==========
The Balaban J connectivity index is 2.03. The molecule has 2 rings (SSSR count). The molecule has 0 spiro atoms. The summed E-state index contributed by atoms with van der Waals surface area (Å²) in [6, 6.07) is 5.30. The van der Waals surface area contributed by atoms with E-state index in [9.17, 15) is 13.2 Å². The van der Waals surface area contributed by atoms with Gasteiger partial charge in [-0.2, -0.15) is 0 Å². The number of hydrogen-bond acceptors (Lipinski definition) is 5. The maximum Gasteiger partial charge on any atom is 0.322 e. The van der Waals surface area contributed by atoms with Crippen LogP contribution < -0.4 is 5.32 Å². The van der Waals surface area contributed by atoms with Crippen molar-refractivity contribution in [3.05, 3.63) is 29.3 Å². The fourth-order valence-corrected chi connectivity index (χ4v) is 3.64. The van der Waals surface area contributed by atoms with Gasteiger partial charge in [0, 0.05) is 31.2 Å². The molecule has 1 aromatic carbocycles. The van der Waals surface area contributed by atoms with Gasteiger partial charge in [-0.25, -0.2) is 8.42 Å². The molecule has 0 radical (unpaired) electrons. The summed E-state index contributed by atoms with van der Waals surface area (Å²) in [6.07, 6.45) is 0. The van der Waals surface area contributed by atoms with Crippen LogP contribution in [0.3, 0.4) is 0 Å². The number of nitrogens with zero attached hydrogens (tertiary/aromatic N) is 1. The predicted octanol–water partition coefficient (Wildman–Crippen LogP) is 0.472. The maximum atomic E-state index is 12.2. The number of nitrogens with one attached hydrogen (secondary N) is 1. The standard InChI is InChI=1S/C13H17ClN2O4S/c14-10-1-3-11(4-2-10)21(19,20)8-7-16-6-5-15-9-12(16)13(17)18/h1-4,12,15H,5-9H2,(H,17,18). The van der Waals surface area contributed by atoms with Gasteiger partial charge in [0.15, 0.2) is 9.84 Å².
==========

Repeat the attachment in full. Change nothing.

The Balaban J connectivity index is 2.03. The molecule has 2 rings (SSSR count). The molecule has 0 spiro atoms. The summed E-state index contributed by atoms with van der Waals surface area (Å²) in [6, 6.07) is 5.30. The van der Waals surface area contributed by atoms with E-state index in [9.17, 15) is 13.2 Å². The van der Waals surface area contributed by atoms with Gasteiger partial charge in [-0.2, -0.15) is 0 Å². The number of hydrogen-bond acceptors (Lipinski definition) is 5. The maximum Gasteiger partial charge on any atom is 0.322 e. The van der Waals surface area contributed by atoms with Crippen LogP contribution < -0.4 is 5.32 Å². The van der Waals surface area contributed by atoms with Crippen molar-refractivity contribution in [3.05, 3.63) is 29.3 Å². The fourth-order valence-corrected chi connectivity index (χ4v) is 3.64. The van der Waals surface area contributed by atoms with Gasteiger partial charge in [0, 0.05) is 31.2 Å². The molecule has 1 aromatic carbocycles. The van der Waals surface area contributed by atoms with Gasteiger partial charge in [-0.25, -0.2) is 8.42 Å². The molecule has 0 radical (unpaired) electrons. The summed E-state index contributed by atoms with van der Waals surface area (Å²) in [6.07, 6.45) is 0. The van der Waals surface area contributed by atoms with Crippen LogP contribution in [0.3, 0.4) is 0 Å². The number of nitrogens with zero attached hydrogens (tertiary/aromatic N) is 1. The predicted octanol–water partition coefficient (Wildman–Crippen LogP) is 0.472. The maximum atomic E-state index is 12.2. The number of nitrogens with one attached hydrogen (secondary N) is 1. The standard InChI is InChI=1S/C13H17ClN2O4S/c14-10-1-3-11(4-2-10)21(19,20)8-7-16-6-5-15-9-12(16)13(17)18/h1-4,12,15H,5-9H2,(H,17,18). The van der Waals surface area contributed by atoms with Gasteiger partial charge in [0.15, 0.2) is 9.84 Å².